That’s not enough, said Assemblyman Ash Kalra, a Democrat from San Jose. Kalra’s Assembly Bill 2233 proposes adding nearly 13,000 more, to cover a total of 18,500 people over the next five years. That would basically triple the number of Medi-Cal recipients with access to assisted-living care—assuming waivers, which last five years, can be secured.

“We’re hitting a crisis point with our senior care,” Kalra said. “It costs us twice as much for skilled nursing care.” His bill, which has no organized opposition, passed the Assembly and is now in the Senate.

The federal and state governments each pay roughly half of Medi-Cal expenses. A legislative staffer pegged savings for the state’s share at slightly more than $23 million over the five years, once all 18,500 patients are placed in assisted living. According to the Department of Health Care Services, which oversees Medi-Cal, the state’s share of the average cost for assisted living is about $22,000 a year per person—roughly half the $42,000 annual cost of a nursing-home.

“I have visited skilled-nursing facilities, and the nurses … told me that many of the patients don’t need that level of care. So we could be saving money for the state dramatically,” Kalra said.

According to the Department of Health Care Services, California has about 53,000 Medi-Cal patients in long-term institutional care, such as skilled-nursing facilities. A legislative analysis shows an estimated 11,000 of them have lower-care needs and could be fine in assisted living.

That figure could actually be twice as high, said Mark Cimino, who runs assisted-living homes in the Bay Area and around Sacramento, including the one where Evans lives. He said assisted-living facilities provide a wide range of care that could serve upward of 20,000 Medi-Cal patients who are now in nursing homes.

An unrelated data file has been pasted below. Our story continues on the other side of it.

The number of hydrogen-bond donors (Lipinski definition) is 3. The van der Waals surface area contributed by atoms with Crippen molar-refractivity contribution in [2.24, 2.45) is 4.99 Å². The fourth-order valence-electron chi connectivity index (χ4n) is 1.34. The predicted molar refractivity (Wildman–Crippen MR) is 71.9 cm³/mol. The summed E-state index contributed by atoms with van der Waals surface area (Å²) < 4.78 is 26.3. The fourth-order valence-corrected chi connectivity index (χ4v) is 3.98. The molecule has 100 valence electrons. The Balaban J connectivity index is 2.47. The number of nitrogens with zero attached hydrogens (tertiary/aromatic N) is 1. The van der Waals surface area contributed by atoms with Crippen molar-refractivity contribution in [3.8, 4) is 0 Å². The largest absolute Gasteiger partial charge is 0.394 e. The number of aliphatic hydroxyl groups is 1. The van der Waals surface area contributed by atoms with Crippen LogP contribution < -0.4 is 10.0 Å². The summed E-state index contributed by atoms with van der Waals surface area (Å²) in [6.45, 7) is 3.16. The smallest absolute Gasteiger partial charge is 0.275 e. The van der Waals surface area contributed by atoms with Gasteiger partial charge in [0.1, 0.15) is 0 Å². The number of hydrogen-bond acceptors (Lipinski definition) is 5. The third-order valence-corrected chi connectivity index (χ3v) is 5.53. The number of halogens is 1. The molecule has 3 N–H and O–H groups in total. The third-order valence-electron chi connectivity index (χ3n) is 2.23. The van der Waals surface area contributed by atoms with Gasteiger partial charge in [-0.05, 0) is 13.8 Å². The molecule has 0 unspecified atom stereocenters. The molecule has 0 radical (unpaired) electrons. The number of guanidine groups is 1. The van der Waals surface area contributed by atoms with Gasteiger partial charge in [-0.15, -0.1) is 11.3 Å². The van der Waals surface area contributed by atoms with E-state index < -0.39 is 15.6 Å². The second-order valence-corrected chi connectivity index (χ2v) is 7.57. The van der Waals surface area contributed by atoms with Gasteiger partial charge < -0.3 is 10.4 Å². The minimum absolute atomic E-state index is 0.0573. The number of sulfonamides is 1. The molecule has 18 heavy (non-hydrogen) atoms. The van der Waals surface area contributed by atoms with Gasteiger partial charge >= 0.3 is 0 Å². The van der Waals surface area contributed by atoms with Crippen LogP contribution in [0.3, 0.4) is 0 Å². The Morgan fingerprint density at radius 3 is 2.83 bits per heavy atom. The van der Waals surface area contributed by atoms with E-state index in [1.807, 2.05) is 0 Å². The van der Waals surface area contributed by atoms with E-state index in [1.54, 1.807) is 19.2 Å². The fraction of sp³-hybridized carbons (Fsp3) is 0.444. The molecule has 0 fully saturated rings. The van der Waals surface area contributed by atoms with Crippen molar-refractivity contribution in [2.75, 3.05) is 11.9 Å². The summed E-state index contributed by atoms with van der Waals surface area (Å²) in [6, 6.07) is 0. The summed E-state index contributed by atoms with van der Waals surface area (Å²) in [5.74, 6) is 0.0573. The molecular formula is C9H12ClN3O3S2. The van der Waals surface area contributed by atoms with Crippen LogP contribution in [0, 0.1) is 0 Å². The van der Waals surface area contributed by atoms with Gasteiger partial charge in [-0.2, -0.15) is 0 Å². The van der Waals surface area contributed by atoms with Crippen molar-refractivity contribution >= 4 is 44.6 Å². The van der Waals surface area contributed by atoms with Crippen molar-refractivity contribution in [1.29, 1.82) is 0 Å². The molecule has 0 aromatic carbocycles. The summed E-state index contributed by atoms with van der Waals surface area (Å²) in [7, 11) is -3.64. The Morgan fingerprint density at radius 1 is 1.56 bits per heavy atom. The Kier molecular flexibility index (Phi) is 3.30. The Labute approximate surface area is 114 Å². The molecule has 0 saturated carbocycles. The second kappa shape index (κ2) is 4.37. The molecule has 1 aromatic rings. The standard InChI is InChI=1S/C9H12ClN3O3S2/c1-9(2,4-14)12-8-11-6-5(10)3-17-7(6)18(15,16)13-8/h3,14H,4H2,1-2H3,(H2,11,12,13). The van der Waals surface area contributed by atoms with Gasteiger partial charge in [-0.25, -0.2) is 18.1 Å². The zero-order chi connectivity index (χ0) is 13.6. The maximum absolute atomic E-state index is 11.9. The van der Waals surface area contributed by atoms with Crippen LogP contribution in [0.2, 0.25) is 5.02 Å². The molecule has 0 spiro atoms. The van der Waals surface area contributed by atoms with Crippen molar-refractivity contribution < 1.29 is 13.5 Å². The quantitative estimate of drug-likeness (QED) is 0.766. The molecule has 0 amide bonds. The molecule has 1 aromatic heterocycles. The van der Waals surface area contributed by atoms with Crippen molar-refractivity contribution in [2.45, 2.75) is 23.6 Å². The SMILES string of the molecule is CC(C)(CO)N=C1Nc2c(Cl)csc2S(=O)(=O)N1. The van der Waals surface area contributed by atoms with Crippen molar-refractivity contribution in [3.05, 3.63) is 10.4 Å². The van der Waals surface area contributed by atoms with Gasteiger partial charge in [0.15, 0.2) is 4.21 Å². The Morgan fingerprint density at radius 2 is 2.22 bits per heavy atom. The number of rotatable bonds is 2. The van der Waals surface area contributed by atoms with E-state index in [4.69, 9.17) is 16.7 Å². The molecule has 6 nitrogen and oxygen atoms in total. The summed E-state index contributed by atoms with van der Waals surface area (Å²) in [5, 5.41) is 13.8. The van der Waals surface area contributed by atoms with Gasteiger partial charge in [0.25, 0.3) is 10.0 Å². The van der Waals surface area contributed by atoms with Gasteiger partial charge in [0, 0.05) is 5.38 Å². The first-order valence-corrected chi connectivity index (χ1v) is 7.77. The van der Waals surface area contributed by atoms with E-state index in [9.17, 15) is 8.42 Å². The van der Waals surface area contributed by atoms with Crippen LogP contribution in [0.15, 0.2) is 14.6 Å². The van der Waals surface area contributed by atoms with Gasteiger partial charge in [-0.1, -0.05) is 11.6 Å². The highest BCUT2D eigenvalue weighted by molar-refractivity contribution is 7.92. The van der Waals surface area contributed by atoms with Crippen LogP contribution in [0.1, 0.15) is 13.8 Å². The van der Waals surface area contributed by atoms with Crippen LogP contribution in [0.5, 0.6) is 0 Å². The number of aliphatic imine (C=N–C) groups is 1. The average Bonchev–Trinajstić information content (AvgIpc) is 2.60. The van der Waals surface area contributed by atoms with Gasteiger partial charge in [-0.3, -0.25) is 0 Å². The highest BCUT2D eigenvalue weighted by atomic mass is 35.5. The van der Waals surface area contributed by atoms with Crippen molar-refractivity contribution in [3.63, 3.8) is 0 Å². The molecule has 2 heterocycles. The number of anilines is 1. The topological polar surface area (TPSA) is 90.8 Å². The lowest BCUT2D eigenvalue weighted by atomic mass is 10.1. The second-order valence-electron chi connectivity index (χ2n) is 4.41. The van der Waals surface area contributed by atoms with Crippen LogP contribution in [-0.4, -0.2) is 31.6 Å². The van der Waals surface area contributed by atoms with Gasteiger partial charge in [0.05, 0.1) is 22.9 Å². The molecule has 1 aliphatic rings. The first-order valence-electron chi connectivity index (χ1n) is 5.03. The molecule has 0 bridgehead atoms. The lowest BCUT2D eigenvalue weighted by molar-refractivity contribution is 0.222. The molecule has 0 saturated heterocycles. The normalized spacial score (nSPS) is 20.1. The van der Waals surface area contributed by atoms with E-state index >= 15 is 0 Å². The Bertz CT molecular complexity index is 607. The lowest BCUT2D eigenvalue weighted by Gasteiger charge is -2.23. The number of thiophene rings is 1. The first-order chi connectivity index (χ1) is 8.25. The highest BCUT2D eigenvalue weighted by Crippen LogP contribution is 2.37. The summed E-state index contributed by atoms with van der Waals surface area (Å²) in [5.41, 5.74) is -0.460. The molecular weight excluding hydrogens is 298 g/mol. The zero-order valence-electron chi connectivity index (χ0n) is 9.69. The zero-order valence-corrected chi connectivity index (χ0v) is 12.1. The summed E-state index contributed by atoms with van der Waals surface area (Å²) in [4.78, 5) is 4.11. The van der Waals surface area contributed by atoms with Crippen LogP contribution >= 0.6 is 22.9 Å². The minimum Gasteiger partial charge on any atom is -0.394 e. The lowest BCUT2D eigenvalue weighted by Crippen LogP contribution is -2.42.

California’s first waivers, approved in 2004, covered about 1,000 people. That figure doubled in 2009 and nearly doubled again to about 3,700 in the most recent period, which runs out in March 2019.

“There’s a huge trajectory here,” Cimino said. “The question is: Is the expansion of the waivers enough?”

And there’s the human side of the equation, he added: “The assisted-living community is more home-like,” he said. “No one wants to spend much time in a (skilled-nursing) unit.”

The state “has specifically worked to expand access to assisted-living services,” said Department of Health Care Services spokeswoman Carol Sloan.

It’s hard to go any faster, she said by email, because the state has to check for “requirements, monitoring and oversight responsibilities, staffing, adequacy of available provider network and other resource limitations” before requesting more waivers.